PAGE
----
We all make mistakes, that’s just a part of being human. But what happens when we continue to make the same mistake over and over again? At some point, that mistake stops being just a mistake and becomes a decision. As the old saying goes, “a mistake repeated more than once is a decision.”
It’s easy to fall into the trap of repeating mistakes. Maybe we don’t learn our lesson the first time, or maybe we think that this time will be different. But the reality is that when we repeat a mistake, we are actively choosing to ignore the consequences and continue down the same path.
Take, for example, a person who repeatedly chooses to stay in a toxic relationship. The first time it happens, it may be seen as a mistake – a misjudgment of character or a failure to recognize the warning signs. But when it happens again, and again, and again, it becomes a decision. This person is choosing to stay in a situation that they know is bad for them, and they are actively ignoring the warning signs.
The same principle applies to all areas of life – from personal relationships to professional endeavors. If we repeatedly make the same mistake in our work, whether it’s missing deadlines or making the same errors in our work, it becomes a decision. We are choosing to prioritize something else over our work, or we are choosing to ignore the importance of doing things correctly.
Of course, the consequences of repeating mistakes can vary. In some cases, it may be a minor inconvenience, but in other cases, it can be catastrophic. For example, if a pilot repeatedly makes the same mistake while flying a plane, it can put the lives of everyone on board in danger. In this case, repeating the mistake is not just a decision, it’s a reckless and potentially deadly one.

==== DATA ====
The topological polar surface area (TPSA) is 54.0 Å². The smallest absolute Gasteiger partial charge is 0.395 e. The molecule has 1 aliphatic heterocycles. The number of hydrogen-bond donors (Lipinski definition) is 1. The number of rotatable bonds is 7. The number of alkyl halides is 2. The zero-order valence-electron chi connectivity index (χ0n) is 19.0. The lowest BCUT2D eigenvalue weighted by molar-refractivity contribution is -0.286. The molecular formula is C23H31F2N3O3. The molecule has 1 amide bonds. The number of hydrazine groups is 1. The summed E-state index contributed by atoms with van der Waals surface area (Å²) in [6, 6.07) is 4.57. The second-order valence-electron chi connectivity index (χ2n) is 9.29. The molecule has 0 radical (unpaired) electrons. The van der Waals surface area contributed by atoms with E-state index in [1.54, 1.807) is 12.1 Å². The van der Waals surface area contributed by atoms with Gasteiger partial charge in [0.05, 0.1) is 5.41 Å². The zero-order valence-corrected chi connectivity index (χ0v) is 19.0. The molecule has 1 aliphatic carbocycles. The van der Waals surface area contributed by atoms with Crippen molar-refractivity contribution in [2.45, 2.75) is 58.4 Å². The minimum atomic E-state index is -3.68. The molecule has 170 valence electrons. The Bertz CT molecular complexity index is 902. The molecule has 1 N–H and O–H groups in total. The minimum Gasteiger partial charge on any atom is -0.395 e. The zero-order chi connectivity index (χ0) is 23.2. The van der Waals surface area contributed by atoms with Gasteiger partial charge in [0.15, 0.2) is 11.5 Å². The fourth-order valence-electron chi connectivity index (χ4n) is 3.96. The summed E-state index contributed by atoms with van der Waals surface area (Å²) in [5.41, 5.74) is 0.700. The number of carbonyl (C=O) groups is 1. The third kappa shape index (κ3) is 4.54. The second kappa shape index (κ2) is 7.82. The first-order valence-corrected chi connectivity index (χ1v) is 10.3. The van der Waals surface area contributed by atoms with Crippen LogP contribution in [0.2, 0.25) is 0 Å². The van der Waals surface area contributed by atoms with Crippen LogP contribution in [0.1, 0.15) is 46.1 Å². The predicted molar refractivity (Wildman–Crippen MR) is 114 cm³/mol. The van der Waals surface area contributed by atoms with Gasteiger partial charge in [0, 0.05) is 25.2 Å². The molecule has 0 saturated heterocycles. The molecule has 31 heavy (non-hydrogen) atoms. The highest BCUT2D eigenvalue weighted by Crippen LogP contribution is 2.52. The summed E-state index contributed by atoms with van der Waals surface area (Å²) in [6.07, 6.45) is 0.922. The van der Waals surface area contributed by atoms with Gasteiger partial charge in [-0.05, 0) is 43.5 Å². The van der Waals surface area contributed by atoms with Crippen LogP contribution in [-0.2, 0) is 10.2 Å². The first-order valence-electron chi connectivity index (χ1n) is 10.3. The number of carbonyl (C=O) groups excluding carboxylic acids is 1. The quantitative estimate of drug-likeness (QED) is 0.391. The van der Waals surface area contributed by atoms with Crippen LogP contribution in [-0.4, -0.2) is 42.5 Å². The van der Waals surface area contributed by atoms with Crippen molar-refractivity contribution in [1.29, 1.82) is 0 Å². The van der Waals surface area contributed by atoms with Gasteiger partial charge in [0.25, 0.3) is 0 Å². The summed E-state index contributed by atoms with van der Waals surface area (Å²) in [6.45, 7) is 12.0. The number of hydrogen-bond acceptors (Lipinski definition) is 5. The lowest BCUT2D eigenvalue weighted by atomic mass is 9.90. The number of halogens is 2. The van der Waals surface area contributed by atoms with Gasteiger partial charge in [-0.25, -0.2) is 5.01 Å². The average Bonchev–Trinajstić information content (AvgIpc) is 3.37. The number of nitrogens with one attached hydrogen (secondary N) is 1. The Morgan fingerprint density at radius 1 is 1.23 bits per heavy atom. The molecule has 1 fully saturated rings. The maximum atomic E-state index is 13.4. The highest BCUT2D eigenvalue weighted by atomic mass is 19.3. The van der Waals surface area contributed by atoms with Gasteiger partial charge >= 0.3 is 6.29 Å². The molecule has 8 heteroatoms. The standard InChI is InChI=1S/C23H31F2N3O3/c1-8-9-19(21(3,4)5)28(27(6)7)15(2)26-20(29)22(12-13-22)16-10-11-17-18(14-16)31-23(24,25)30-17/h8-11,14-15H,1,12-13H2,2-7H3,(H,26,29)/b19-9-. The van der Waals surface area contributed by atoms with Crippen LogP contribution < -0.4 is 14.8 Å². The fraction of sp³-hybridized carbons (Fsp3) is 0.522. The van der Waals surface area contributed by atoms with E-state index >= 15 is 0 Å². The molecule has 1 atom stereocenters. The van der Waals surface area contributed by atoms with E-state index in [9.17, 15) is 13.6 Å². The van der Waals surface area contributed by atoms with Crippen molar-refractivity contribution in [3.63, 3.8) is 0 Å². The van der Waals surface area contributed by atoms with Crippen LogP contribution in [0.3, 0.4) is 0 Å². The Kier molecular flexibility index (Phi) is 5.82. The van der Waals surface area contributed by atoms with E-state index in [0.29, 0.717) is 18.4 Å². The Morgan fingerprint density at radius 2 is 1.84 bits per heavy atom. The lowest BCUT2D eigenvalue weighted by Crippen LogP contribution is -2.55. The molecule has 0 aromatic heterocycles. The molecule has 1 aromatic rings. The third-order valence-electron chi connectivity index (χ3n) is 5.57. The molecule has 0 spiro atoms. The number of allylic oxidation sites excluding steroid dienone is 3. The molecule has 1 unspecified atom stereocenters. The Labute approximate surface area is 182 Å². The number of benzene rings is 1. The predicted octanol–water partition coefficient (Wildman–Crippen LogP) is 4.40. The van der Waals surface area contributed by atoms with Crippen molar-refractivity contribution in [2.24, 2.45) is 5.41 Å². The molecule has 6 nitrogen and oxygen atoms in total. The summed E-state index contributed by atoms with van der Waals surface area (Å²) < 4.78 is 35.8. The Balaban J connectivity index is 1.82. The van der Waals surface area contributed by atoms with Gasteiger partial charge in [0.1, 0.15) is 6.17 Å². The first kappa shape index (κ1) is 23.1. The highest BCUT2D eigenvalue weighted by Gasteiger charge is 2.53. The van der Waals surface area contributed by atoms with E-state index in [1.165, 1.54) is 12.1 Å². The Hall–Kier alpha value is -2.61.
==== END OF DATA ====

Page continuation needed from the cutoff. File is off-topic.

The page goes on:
So, what can we do to break the cycle of repeating mistakes? The first step is to acknowledge that it’s happening. We need to recognize when we are making the same mistake over and over again and be honest with ourselves about the consequences. From there, we can start to take action to change our behavior. This might mean seeking outside help or guidance, setting boundaries for ourselves, or simply making a conscious effort to break the habit.
In the end, the old saying rings true – a mistake repeated more than once is a decision. But it’s up to us to decide whether we want to continue down the same path or make a change. As the great philosopher Aristotle once said, “We are what we repeatedly do. Excellence, then, is not an act, but a habit.” So let’s make the habit of learning from our mistakes and making better decisions.